Yesterday I made a day trip to another city in Pennsylvania, Altoona. Altoona is most famous as a railroad town. But is also has a connection with Williamsport as being the birthplace of the science fiction writer H. Beam Piper who eventually moved to Williamsport. Although Altoona is only a two hour drive from Williamsport, I have never visited this city before because I have concentrated more on exploring the eastern half of the state.
I recently bought a dashcam to get some video of the road signs but I didn’t actually record any video because I didn’t study how to use it. I was hoping to get some screen captures to update my driving direction notes. Fortunately I didn’t have too much trouble finding my way around on this trip. I did drive past State College and appreciated the scenic views of the Bald Eagle Valley at the foot of the Bald Eagle Mountain ridge.
I arrived in Altoona at 9:00 a.m., the opening time for the Railroaders Memorial Museum. I saw a short film on the Horseshoe Curve and then saw the exhibits on all three floors of the museum. I also went outside to see the Harry Bennett Memorial Roundhouse. It started to rain then but fortunately it was just a few sprinkles. I found the exit to the walkway around the turntable and bridge. There were many railroad cars in the rolling stock area, some of them badly deteriorating. The Railroaders Memorial Museum reminded me of Steamtown in Scranton. I spent almost an hour and a half at the museum and then drove out to the Horseshoe Curve. I followed the directions on a sheet of paper the museum provides instead of my own directions. The directions were a little complicated but there were some small signs pointing in the right direction at key intersections. It took me approximately 15 minutes to drive out to the Horseshoe Curve. There was some road work going on which reduced traffic to one lane.
Horseshoe Curve was awesome! It was definitely the highlight of my trip. The trackside observation park affords a great view of the valley and mountains. I thought it was very scenic and you would almost want to visit the park just for the view. But the main attraction is the freight trains which go around the curve. There seems to be a train every half hour so you might have a bit of a wait. I should have brought a book along to read. There was a locomotive parked alongside the tracks in its own little fenced in piece of railroad track. I stayed at the Horseshoe Curve for about an hour and only saw two trains; two attached locomotives running alone and a long freight train. You can take the funicular or the steps up to the observation park from the visitor center. I took the funicular to get up there but I took the steps to get back down. The visitor center has a gift shop and a small exhibit area. I did notice one tour bus drop off a load of tourists so some bus companies must include the Horseshoe Curve on their trips.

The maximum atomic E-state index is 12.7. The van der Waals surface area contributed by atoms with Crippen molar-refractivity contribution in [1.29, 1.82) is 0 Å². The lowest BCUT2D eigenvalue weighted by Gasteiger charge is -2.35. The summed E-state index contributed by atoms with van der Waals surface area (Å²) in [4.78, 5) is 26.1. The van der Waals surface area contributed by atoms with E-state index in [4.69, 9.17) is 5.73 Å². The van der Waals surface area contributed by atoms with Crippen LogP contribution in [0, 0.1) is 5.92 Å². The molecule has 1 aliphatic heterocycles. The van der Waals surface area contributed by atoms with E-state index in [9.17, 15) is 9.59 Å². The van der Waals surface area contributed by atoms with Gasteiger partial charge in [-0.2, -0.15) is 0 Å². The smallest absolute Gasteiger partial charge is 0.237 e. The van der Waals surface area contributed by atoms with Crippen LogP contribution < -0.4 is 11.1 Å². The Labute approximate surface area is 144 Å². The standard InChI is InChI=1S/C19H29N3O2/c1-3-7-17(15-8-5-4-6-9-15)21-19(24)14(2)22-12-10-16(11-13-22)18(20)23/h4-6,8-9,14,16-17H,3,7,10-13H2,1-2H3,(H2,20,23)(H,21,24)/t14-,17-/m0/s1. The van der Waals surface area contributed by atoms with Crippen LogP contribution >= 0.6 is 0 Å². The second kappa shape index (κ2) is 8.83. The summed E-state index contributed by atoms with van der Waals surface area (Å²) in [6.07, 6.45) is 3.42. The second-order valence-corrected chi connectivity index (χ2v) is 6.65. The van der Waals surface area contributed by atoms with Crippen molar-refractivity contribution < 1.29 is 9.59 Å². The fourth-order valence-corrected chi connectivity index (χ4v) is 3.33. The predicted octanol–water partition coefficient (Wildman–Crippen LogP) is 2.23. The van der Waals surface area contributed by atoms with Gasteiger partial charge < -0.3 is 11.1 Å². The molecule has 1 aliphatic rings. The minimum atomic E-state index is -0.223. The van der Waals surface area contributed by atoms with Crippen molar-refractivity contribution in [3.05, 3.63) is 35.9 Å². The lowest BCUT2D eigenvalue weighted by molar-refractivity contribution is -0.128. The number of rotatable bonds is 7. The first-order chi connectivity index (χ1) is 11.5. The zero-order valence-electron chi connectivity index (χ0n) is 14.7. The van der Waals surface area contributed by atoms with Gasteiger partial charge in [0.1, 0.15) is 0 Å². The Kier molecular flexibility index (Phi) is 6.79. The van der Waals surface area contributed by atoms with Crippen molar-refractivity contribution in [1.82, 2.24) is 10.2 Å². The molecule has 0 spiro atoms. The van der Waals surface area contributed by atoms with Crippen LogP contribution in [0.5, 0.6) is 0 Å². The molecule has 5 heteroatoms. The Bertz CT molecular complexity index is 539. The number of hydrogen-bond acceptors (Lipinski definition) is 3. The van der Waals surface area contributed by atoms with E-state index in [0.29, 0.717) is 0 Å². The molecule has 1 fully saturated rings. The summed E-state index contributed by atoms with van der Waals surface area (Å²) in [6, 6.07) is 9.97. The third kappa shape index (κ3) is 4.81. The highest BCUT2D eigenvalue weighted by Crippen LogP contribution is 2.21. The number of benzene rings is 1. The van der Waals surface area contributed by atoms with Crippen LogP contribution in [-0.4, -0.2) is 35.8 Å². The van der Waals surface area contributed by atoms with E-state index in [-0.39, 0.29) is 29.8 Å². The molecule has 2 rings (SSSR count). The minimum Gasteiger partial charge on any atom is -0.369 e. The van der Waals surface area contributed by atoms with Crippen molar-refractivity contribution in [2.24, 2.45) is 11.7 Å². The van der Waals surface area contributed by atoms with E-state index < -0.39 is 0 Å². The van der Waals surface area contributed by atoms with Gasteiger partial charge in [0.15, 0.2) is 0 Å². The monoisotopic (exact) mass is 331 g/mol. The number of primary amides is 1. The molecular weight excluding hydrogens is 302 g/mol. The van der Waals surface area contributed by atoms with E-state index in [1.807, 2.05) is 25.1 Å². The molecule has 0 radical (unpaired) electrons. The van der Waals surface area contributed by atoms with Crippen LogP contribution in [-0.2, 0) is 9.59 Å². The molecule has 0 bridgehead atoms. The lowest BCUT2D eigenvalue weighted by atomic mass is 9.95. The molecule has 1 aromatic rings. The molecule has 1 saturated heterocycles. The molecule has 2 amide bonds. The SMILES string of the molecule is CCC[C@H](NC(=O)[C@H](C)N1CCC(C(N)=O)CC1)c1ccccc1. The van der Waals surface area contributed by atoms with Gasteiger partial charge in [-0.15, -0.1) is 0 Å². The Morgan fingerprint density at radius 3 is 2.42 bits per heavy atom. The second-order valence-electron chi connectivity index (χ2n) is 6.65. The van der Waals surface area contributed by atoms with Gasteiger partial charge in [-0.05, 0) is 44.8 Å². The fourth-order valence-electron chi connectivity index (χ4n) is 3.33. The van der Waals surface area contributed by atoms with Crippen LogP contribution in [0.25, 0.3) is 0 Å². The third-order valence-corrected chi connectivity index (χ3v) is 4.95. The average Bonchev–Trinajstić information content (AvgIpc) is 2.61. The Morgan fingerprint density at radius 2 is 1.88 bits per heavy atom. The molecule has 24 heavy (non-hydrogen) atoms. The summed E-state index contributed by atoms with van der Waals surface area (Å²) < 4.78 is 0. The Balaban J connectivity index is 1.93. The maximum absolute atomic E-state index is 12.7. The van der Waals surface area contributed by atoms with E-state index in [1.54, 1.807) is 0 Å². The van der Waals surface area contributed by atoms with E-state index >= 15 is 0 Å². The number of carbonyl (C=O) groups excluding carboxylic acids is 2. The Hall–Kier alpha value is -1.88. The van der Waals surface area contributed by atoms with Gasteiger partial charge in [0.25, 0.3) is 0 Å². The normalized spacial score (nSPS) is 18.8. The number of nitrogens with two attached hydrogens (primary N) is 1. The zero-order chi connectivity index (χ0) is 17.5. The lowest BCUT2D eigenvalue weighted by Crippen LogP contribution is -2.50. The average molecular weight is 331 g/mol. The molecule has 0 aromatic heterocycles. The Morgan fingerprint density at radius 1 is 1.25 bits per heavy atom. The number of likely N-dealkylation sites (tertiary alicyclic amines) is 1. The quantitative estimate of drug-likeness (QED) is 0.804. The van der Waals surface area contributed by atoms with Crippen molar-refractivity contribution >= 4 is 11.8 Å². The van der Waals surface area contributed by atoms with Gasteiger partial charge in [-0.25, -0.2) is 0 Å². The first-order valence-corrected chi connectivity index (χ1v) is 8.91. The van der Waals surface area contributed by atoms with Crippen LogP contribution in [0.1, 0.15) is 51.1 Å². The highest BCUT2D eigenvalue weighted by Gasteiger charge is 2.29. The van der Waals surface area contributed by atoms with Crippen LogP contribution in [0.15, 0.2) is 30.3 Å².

After leaving the Horseshoe Curve I drove back to downtown Altoona but it was a little difficult to find my way. I wasn’t quite sure where to park without getting towed but eventually I parked near the foot bridge across the Pennsylvania Railroad tracks that run south of the downtown area. I left my Railroaders Memorial Museum guidebook visible on my dashboard to make it clear that I was a tourist. While walking across the foot bridge I managed to take a few photos of trains going through the city. Apparently these railroad tracks still get a lot of traffic.
I wandered around downtown Altoona taking photos of everything in sight because this city is poorly documented in photos on the Internet. The downtown did show signs of economic distress with many boarded up storefronts and empty lots. There was not much retail and few restaurants. It was also fairly deserted, like a ghost town. But I took photos of many landmarks like the Cathedral of the Blessed Sacrament, the Mishler Theatre, the Altoona Community Theatre building next to Tom and Joe’s Diner, and the Texas Hot Dogs restaurant which was closed because the owners were on vacation.